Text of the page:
Main Streets: Dundas Street West, Royal York Road, and Islington Avenue
  1. St. George's Church on the Hill
    4600 Dundas Street West
    This church has been a landmark for over 160 years. In 1971, the church was registered as a site of archaeological interest because many First Nations artifacts were reported to be found in the cemetery, indicating that for thousands of years, the hill has been used to view the surrounding land. The original stucco church was completed in 1847. In 1894, the church was raised and placed on a new stone foundation to provide a basement. At the same time, the stucco walls were covered with brick and a front porch was added. In 1937, the church was lengthened to provide space for a growing population after the Second World War. Inside the church, old stained glass windows are interspersed with the new, including three windows in particular, which depict the history of the Village of Islington. Today, the site remains a thriving centre within the Islington community. The Kingsway College School joined the site in 1990 and built the new addition at the rear of the church. A cemetery, established in the 1840s, also sits on the site.
  2. Joshua Glover Park
    4208 Dundas Street West
    *Park is under construction and scheduled to open soon. This park is named after Joshua Glover, an important figure in Toronto's Black history. Joshua Glover was an enslaved person who fled Missouri in 1852. After landing in Ontario, he made his way to Etobicoke and found work at Thomas Montgomery's Inn. Glover continued to work here as a farm hand and lived out the rest of his life as a tenant and life-long friend of the Montgomery's. The Joshua Glover Public Art Memorial stands in the park, which was created by local artist Quentin VerCetty. A Heritage Toronto plaque stands beside the artwork, which provides historical context on Glover's journey to Canada and freedom. There will also be a plaque with a QR code that will allow users to learn more about the artist and engage in an augmented reality experience.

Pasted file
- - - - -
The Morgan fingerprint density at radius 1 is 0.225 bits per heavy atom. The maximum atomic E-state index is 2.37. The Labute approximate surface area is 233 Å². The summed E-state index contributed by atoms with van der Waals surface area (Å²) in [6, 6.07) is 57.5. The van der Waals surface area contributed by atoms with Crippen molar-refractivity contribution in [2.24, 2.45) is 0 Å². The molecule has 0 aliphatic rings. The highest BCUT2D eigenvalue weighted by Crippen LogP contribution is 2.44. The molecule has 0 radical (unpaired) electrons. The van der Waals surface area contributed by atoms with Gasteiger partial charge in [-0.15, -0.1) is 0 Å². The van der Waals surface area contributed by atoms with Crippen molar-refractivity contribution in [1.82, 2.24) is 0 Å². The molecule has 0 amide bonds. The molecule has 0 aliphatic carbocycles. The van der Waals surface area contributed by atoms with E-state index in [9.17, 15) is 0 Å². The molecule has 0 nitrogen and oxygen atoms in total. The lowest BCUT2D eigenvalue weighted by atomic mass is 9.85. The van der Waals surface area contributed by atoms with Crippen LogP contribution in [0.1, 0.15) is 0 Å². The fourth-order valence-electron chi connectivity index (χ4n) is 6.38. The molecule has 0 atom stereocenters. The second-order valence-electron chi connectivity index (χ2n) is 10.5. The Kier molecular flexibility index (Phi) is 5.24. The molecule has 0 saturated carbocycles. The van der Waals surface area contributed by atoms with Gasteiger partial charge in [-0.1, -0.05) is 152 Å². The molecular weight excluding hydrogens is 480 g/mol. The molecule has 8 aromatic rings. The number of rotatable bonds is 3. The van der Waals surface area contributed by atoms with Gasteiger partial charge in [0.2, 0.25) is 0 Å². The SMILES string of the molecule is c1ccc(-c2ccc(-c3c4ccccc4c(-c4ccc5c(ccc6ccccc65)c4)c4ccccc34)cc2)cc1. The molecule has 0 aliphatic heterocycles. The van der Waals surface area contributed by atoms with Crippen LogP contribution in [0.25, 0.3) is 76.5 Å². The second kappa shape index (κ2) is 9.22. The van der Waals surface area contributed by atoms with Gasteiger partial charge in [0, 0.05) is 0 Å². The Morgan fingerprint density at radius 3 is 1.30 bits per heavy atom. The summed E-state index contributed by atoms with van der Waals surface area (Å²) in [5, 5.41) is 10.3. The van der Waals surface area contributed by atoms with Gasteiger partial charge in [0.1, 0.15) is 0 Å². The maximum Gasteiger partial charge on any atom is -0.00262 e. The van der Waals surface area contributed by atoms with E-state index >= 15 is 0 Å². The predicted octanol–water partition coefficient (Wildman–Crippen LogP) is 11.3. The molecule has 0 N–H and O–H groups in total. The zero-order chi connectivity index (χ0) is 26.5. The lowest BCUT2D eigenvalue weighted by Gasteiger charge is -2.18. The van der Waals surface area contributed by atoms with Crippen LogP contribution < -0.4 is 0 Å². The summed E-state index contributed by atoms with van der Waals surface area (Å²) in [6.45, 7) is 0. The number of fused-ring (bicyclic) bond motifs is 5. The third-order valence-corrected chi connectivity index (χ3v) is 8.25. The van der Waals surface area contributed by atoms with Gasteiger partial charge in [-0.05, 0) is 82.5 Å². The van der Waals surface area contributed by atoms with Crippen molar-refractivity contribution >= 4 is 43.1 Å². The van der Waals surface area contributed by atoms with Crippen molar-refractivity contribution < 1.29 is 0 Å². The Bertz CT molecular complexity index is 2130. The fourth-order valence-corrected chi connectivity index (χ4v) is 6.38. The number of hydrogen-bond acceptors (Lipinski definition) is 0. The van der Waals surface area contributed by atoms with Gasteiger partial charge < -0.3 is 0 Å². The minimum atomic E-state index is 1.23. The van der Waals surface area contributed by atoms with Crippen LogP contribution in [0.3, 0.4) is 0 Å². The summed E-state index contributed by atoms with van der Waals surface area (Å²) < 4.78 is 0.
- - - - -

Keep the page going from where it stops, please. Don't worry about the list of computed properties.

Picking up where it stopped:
3. Emilia Jajus Kingsway Mural
    Rail underpass at Royal York Road (north of Dundas Street West)
    Designed by artist Emilia Jajus, the mural is a collage of local landmarks, including James Gardens, the Kingsway Theatre, Humbertown Plaza, Montgomery's Inn, and the Old Mill and Old Mill Bridge, among many others.
  4. Emily's House from 'A Simple Favor'
    7 Ashley Park Road
    *Note: Private property. Please observe the house from the street only. This house at 7 Ashley Park was used as Emily's house in the 2018 movie 'A Simple Favor', starring Blake Lively and Anna Kendrick.
  5. Humber Valley Park
    54 Anglesey Boulevard
    A 3.2 hectare park near Islington Avenue and Rathburn Road that features a children's playground and four lit tennis courts. In the winter there is an outdoor ice rink.
  6. Lambton Mills Cemetery
    1293 Royal York Road
    This cemetery was established by the Congregation Knesseth Israel, a synagogue on Maria Street in the Junction Area neighbourhood. The cemetery was then divided up into different parcels which were sold to other Jewish congregations, resulting in the creation of 14 smaller cemeteries. Among the notable individuals buried here include Fanny 'Bobbie' Rosenfeld, a sports writer and athlete who won medals in the 1928 Olympics and wrote for the Globe & Mail for over 20 years. The cemetery is also home to a black granite memorial for those killed by the Nazis at Ostrovietz, Poland between 1941 and 1945. The monument was sadly damaged by vandals in 1999, but Tony Duguid, a Mohawk art restorer from Six Nations, volunteered his time and expertise to restore it.